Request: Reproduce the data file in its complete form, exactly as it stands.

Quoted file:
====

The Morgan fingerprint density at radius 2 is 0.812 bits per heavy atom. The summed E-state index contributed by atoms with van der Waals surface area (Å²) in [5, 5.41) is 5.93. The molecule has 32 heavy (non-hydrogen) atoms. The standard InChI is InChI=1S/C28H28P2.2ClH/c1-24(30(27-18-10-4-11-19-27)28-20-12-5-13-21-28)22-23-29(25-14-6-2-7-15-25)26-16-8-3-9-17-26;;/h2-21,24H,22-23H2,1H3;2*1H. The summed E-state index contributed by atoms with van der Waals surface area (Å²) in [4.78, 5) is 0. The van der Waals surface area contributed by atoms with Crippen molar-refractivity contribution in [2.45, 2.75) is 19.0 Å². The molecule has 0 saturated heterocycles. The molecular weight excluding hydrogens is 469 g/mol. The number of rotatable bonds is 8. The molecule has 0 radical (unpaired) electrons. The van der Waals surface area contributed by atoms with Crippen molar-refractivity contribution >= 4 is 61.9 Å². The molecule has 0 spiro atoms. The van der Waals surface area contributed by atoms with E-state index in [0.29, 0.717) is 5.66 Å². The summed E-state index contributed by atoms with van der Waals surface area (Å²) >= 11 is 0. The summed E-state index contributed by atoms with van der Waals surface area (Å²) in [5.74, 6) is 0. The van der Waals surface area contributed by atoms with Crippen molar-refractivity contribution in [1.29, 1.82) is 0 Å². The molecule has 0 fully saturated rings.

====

The Morgan fingerprint density at radius 2 is 0.812 bits per heavy atom. The summed E-state index contributed by atoms with van der Waals surface area (Å²) in [5, 5.41) is 5.93. The molecule has 32 heavy (non-hydrogen) atoms. The standard InChI is InChI=1S/C28H28P2.2ClH/c1-24(30(27-18-10-4-11-19-27)28-20-12-5-13-21-28)22-23-29(25-14-6-2-7-15-25)26-16-8-3-9-17-26;;/h2-21,24H,22-23H2,1H3;2*1H. The summed E-state index contributed by atoms with van der Waals surface area (Å²) in [4.78, 5) is 0. The van der Waals surface area contributed by atoms with Crippen molar-refractivity contribution in [2.45, 2.75) is 19.0 Å². The molecule has 0 saturated heterocycles. The molecular weight excluding hydrogens is 469 g/mol. The number of rotatable bonds is 8. The molecule has 0 radical (unpaired) electrons. The van der Waals surface area contributed by atoms with Crippen molar-refractivity contribution >= 4 is 61.9 Å². The molecule has 0 spiro atoms. The van der Waals surface area contributed by atoms with E-state index in [0.29, 0.717) is 5.66 Å². The summed E-state index contributed by atoms with van der Waals surface area (Å²) >= 11 is 0. The summed E-state index contributed by atoms with van der Waals surface area (Å²) in [5.74, 6) is 0. The van der Waals surface area contributed by atoms with Crippen molar-refractivity contribution in [1.29, 1.82) is 0 Å². The molecule has 0 fully saturated rings.